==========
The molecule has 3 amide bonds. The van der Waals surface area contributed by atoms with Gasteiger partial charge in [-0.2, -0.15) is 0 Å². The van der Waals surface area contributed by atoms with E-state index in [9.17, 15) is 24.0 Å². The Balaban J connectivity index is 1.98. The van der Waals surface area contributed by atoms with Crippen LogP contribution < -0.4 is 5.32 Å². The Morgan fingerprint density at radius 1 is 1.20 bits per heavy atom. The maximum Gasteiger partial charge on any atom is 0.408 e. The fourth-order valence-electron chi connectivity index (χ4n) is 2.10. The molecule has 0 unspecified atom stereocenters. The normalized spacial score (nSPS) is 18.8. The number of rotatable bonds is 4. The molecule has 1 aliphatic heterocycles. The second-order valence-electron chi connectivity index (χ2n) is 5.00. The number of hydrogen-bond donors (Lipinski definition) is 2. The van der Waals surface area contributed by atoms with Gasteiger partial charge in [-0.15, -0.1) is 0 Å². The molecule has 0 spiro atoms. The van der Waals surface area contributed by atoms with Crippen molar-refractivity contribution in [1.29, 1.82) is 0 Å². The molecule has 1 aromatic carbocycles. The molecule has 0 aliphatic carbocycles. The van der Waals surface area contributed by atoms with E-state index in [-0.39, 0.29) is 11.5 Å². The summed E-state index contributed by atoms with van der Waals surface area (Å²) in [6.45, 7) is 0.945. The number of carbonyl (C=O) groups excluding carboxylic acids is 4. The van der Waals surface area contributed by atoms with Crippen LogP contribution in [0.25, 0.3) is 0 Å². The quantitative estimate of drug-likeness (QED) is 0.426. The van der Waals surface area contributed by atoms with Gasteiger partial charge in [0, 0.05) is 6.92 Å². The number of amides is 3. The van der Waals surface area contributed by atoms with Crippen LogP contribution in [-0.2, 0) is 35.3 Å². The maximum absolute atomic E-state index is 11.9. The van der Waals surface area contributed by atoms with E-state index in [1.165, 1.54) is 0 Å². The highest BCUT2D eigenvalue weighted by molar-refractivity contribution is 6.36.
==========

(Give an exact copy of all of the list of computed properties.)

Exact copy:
The molecule has 3 amide bonds. The van der Waals surface area contributed by atoms with Gasteiger partial charge in [-0.2, -0.15) is 0 Å². The van der Waals surface area contributed by atoms with E-state index in [9.17, 15) is 24.0 Å². The Balaban J connectivity index is 1.98. The van der Waals surface area contributed by atoms with Crippen LogP contribution < -0.4 is 5.32 Å². The Morgan fingerprint density at radius 1 is 1.20 bits per heavy atom. The maximum Gasteiger partial charge on any atom is 0.408 e. The fourth-order valence-electron chi connectivity index (χ4n) is 2.10. The molecule has 0 unspecified atom stereocenters. The normalized spacial score (nSPS) is 18.8. The number of rotatable bonds is 4. The molecule has 1 aliphatic heterocycles. The second-order valence-electron chi connectivity index (χ2n) is 5.00. The number of hydrogen-bond donors (Lipinski definition) is 2. The van der Waals surface area contributed by atoms with Gasteiger partial charge in [-0.15, -0.1) is 0 Å². The molecule has 0 spiro atoms. The van der Waals surface area contributed by atoms with Crippen molar-refractivity contribution in [1.29, 1.82) is 0 Å². The molecule has 1 aromatic carbocycles. The molecule has 0 aliphatic carbocycles. The van der Waals surface area contributed by atoms with E-state index in [-0.39, 0.29) is 11.5 Å². The summed E-state index contributed by atoms with van der Waals surface area (Å²) in [6.45, 7) is 0.945. The number of carbonyl (C=O) groups excluding carboxylic acids is 4. The van der Waals surface area contributed by atoms with Crippen LogP contribution in [0.25, 0.3) is 0 Å². The quantitative estimate of drug-likeness (QED) is 0.426. The van der Waals surface area contributed by atoms with Gasteiger partial charge in [0, 0.05) is 6.92 Å². The number of amides is 3. The van der Waals surface area contributed by atoms with Crippen LogP contribution in [-0.2, 0) is 35.3 Å². The maximum absolute atomic E-state index is 11.9. The van der Waals surface area contributed by atoms with E-state index in [1.165, 1.54) is 0 Å². The highest BCUT2D eigenvalue weighted by molar-refractivity contribution is 6.36.